Comparison of T1 maps

Fig.4 shows the representative T1 maps obtained from the conventional IR-EPI sequence (Fig.4a) and the corresponding center slice T1 maps from three IR LL-EPI sequences with different preparation and excitation pulses: without FS (noFS) (Fig.4b), with FS (Fig.4c), and with WE (Fig.4d). Compared to the conventional IR-EPI sequence (as a “gold standard”), T1 values from IR LL-EPI with FS were underestimated (Fig.4c), while the values from IR LL-EPI with WE were consistent (Fig.4d). The T1 map from the IR LL-EPI sequence without FS shows a “ringing” artifact (arrow) due to a chemical shift of the fat signal.

Fig 4
A comparison of representative T1 maps, obtained from conventional IR-EPI as a baseline (a), from IR LL-EPI without any prep pulse (b), from IR LL-EPI with a FS prep pulse (c), and from IR LL-EPI with WE pulses (d). The white arrow shows the “ringing” ...

Voxel-wise comparisons of the T1 values from the IR-EPI sequence and the center slice of each IR LL-EPI scan from the three subjects are plotted in Fig.5. Spatial smoothing with a Gaussian filter (6 mm FWHM) was performed to minimize head motion effects and image distortion between scans. Voxels with T1 values larger than 2.5 s were excluded for the comparison. The T1 values from IR LL-EPI with FS were underestimated by approximately 17.7±4.0%. The error was substantially reduced in data acquired from IR LL-EPI without FS (4.3±6.6%) and with WE (5.6±4.1%). In addition, the precision was considerably improved in data from IR LL-EPI with WE compared to that from IR LL-EPI without FS, as indicated by significantly smaller standard deviations, probably due to their differences in effective fat signal suppression.

Fig 5
A voxel-wise comparison of T1 values in a slice of the brain. The x-axes represents the baseline T1 values from IR-EPI, and the y-axes represent T1 values from IR LL-EPI without any prep pulses (a), with a FS pre pulse (b), and with WE pulses (c). The ...

Discussion

Frequency-selective FS pulses have been widely used in EPI-based sequences to suppress unwanted fat signal. The off-resonance irradiation (relative to 1Hf) may induce non-negligible MTC effects and result in attenuation of the 1Hf signal. In this study, we investigated this phenomenon in multi-slice LL-EPI sequences and assessed its effects on the accuracy of T1 measurement. Our results showed that the FS prep pulses can result in a maximum of 30% signal loss at steady state and a 20% error in T1 quantification. Multi-slice imaging techniques have been widely used to acquire images covering the entire brain. However, the number of FS pulses per unit time usually increases when a larger number of slices are collected in multi-slice imaging, resulting in more severe signal attenuation as shown in Fig.2a. These MTC effects can lead to considerable errors in quantitative MRI techniques, such as T1 measurement using LL acquisition (Fig.2b). The signal loss is also dependent on imaging parameters such as FA and TR (Fig.3). Since the T1 measurement using Look-Locker sequences performs better with a relatively low FA and a small TR to better observe signal recovery (14), these sequences are particularly vulnerable to MTC-induced errors in quantification.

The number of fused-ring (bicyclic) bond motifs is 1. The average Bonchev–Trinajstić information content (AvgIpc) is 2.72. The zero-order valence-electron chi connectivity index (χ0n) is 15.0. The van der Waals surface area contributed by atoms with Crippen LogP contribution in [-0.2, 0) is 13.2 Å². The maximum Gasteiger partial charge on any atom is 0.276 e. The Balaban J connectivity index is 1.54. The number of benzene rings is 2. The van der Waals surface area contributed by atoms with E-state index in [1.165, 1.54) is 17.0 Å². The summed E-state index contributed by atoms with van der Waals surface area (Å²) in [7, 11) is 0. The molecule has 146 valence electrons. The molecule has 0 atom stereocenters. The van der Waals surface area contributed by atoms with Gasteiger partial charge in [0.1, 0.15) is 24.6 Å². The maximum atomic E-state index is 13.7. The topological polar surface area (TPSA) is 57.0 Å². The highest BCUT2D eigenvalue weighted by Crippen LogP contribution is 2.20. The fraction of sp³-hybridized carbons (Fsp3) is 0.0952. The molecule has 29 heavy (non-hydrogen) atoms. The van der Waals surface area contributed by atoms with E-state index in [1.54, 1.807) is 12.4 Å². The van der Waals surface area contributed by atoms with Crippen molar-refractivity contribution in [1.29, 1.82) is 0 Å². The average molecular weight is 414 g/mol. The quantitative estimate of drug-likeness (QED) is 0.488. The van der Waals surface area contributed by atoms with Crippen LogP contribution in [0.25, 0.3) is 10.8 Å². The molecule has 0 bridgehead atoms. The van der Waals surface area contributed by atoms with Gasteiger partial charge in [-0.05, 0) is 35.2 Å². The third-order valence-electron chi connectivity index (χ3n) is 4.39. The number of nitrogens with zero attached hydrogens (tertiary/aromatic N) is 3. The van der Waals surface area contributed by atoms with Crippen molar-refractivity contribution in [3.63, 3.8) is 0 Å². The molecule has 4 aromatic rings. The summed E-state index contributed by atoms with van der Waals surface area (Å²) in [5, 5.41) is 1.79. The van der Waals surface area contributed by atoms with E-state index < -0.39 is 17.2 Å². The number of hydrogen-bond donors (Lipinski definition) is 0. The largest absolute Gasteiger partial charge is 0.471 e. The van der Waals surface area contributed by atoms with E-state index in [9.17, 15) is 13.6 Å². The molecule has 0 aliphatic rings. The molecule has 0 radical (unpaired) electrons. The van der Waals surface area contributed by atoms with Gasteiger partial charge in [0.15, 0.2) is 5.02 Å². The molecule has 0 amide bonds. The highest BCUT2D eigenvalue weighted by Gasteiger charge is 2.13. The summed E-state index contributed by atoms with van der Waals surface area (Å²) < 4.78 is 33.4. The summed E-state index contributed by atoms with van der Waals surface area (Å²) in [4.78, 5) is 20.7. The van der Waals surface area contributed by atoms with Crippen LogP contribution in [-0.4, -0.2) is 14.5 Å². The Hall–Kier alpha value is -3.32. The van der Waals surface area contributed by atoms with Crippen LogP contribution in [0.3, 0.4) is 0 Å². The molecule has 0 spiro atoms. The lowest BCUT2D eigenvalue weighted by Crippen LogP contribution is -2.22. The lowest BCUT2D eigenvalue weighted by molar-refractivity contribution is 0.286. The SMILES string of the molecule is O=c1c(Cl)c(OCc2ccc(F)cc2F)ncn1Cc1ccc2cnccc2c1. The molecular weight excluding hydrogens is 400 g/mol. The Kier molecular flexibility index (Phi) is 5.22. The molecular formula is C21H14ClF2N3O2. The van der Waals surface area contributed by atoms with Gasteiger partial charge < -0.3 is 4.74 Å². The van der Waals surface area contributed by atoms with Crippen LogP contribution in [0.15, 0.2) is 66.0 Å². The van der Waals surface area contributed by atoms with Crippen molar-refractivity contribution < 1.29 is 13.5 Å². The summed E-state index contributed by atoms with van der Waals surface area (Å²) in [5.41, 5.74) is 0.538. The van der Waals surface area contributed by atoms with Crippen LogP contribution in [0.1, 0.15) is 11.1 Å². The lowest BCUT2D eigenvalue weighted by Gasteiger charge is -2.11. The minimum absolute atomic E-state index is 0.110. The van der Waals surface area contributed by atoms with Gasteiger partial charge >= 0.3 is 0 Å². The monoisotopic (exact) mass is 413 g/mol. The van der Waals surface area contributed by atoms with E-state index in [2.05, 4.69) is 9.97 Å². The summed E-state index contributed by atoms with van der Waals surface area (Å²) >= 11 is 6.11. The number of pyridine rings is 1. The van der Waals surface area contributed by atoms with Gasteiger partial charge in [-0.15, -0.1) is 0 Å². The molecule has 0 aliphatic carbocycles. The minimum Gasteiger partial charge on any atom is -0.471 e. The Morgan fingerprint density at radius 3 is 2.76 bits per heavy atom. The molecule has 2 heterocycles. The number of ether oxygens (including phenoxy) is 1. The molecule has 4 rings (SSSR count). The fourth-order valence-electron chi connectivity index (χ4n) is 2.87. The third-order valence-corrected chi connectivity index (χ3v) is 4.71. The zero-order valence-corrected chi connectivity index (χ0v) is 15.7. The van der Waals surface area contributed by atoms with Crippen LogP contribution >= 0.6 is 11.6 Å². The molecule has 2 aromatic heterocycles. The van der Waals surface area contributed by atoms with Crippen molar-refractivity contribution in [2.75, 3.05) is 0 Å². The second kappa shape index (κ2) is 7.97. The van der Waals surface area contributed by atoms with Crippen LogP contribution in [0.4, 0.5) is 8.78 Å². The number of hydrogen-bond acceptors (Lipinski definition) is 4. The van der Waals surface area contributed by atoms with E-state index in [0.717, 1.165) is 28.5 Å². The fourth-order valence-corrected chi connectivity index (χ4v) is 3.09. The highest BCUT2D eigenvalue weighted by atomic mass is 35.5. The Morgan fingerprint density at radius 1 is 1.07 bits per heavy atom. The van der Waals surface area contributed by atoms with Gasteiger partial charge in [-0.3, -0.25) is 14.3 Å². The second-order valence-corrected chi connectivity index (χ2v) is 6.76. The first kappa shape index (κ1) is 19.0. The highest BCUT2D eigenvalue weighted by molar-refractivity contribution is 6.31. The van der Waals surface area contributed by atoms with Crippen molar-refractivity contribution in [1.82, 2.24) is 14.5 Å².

Binomial composite pulses have been frequently used to selectively irradiate spins in a specific frequency range. The basic principle of binominal WE pulses is to excite water protons at a full strength and to suppress fat protons by setting the first null frequency to the fat resonance. If the RF pulse is a delta function, the “1-2-1” composite RF pulses follow a cosine function over the frequency domain. Assuming 434 Hz between water and fat resonance frequencies at 3T, the 1-2-1 WE pulses have a 434 Hz FWHM. A conventional water-excitation RF pulse typically has a larger bandwidth than WE pulses, covering the fat resonance frequency. The narrower bandwidth of the WE pulses might explain the observation that MSS values with WE pulses are slightly lower than those without FS in Fig.2 and Tab.1 (rel. MSS = 98.6% in WM, 97.5% in GM, and 97.4% in water, respectively). Nevertheless, we demonstrated in this study that spatial-spectral selective RF pulses with a narrow bandwidth provided great potential to minimize the MTC effects and chemical shift artifacts.

Voxel-wise T1 comparisons in Fig.5 showed that IR LL-EPI without FS and with WE overestimated T1 by 4.3% and 5.6%, respectively, compared with the baseline measurement. For an accurate T1 measurement using LL approaches it is known that B1 inhomogeneity is the one of the main error sources (19). Recent studies demonstrated that the accuracy of T1 measurements depend on the applied flip angle, RF excitation efficiency (γ), T1 and TR, formulated as T1 ln(cosα / cosγα) / TR (14). Note that γ is the ratio of the actual FA to the ideal FA, which depends on spatial location. The overall B1 inhomogeneity in the human brain is approximately 0.9 based on previous studies (20). Therefore, a 4.3% T1 overestimation when using IR LL-EPI without FS can be explained by imperfect RF excitation efficiency, and the 5.6% T1 overestimation observed in the LL method with WE pulses might be caused by a further reduction in efficiency due to the narrow WE pulse bandwidth.

The FS prep pulse used in this study was set to the default setting in Siemens 3T scanners (duration of 5120 μs, bandwidth of 275 Hz, FA of 110°). Although these parameters are commonly used for FS pulses, parameter changes may result in different levels of signal attenuation and T1 measurement bias even when other experimental conditions are kept the same (21). The fractional saturation indices, Sr and Sf, may also be dependent on the FS pulse parameters. Optimization of the FS prep pulse to generate less MTC effects while efficiently minimizing the fat-induced artifacts would be useful for future studies.